Justice Dept. Orders Fingerprinting of Male Visitors From Saudi Arabia

A program that requires registration of foreign visitors from some countries in the Middle East and North Africa is being expanded to include men from Saudi Arabia, a U.S. ally and the home country of 15 of the 19 Sept. 11 hijackers.

An Immigration and Naturalization Service memo obtained by The Associated Press directs immigration inspectors registering aliens to include men, ages 16 to 45, from Saudi Arabia, Pakistan and Yemen, starting Oct. 1.

A Saudi foreign policy adviser, Adel Al-Jubeir, noted that nationals of other countries could also be subject to registration and Saudis were not being especially singled out.

The Justice Department already had begun registering visitors from Iran, Iraq, Sudan and Libya on the anniversary of the terrorist attacks. As part of the registration, the foreigners are required to provide fingerprints, photographs and details about plans in the United States.

"It is imperative that the officers remain vigilant and verify the age of all males from these three countries in order to identify properly those who are subject to special registration," says the Sept. 5 memo, sent by Johnny Williams, the INS' head of field operations.

The memo was sent to INS offices to explain how to implement the Justice Department policy known as the National Security Entry-Exit Registration System.

Justice Department spokeswoman Susan Dryden said she could not comment on the internal INS document. But, she said, "Saudi Arabia is an ally in the war on terrorism and they are not treated as state sponsors of terrorism in our enforcement efforts."

James Zogby, president of the Arab American Institute, said the registrations should be done at consulates, not at ports of entry where the process will create long waits and three lines -- one for citizens, one for non-citizens and one for Arab-Americans.

Registration is required on arrival to and departure from the United States. The foreigners also must be interviewed at an INS office for stays of more than 30 days and notify the INS within 10 days of any change of residence, employment or academic institution.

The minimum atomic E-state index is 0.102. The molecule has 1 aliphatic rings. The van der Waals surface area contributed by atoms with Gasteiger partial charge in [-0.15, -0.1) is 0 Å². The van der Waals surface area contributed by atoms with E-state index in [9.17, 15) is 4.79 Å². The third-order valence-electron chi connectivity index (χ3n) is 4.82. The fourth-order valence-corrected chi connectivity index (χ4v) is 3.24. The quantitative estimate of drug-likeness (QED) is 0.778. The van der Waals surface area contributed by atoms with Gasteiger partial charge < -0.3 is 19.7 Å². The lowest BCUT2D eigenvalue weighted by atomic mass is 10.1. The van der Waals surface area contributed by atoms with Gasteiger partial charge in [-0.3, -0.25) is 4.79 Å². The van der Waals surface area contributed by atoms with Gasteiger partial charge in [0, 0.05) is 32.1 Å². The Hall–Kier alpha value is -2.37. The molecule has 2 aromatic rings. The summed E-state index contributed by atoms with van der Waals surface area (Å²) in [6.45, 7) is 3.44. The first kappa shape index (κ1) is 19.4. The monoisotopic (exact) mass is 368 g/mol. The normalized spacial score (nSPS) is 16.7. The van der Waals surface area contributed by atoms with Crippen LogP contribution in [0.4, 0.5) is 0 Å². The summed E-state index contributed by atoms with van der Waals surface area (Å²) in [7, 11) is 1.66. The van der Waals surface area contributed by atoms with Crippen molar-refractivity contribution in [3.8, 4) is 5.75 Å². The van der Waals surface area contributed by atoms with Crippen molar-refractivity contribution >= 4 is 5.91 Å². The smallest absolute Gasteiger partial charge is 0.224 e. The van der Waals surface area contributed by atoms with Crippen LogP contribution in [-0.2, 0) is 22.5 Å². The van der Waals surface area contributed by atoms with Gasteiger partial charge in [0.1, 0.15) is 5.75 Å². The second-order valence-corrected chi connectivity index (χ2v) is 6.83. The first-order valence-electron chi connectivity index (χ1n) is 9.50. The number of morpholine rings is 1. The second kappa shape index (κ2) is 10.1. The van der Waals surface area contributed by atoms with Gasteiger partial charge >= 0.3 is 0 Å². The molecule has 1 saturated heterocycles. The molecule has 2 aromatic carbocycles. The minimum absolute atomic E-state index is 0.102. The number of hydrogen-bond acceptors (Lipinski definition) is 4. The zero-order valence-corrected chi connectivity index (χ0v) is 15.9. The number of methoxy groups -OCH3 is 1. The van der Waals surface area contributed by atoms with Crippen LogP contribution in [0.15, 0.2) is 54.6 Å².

The memo says inspectors also can register visitors for national security reasons who they determine are worth monitoring. The memo says inspectors should consider whether the visitor has made an unexplained trip to Iran, Iraq, Libya, Sudan, Syria, North Korea, Cuba, Saudi Arabia, Afghanistan, Yemen, Egypt, Somalia, Pakistan, Indonesia or Malaysia or the visitor's explanation for the trip lacks credibility.

Among other things, inspectors will be told to consider registering foreign visitors who previously overstayed a U.S. visa or whose behavior, demeanor or answers indicate that the person may be a security threat, the memo says.

The additional scrutiny for Saudi nationals follows introduction of stricter rules for Saudis who apply for visas to the United States. The visa paperwork formerly handled by travel agents now requires interviews at consular offices. The scrutiny also comes as President Bush tries to build support for a U.S. attack on Iraq, for which Saudi Arabia has said it will not allow use of its territory unless the attack is under U.N. auspices.

Rep. George Gekas, R-Pa., chairman of the House Judiciary immigration subcommittee, said the registration program seeks to weed out people that Saudi Arabia and other countries are arresting and cracking down on.

"It's a natural extension of what is already occurring with respect to the war on terrorism, which is separate and apart from our relationships with the governments that are involved in this new round of alien registration," Gekas said.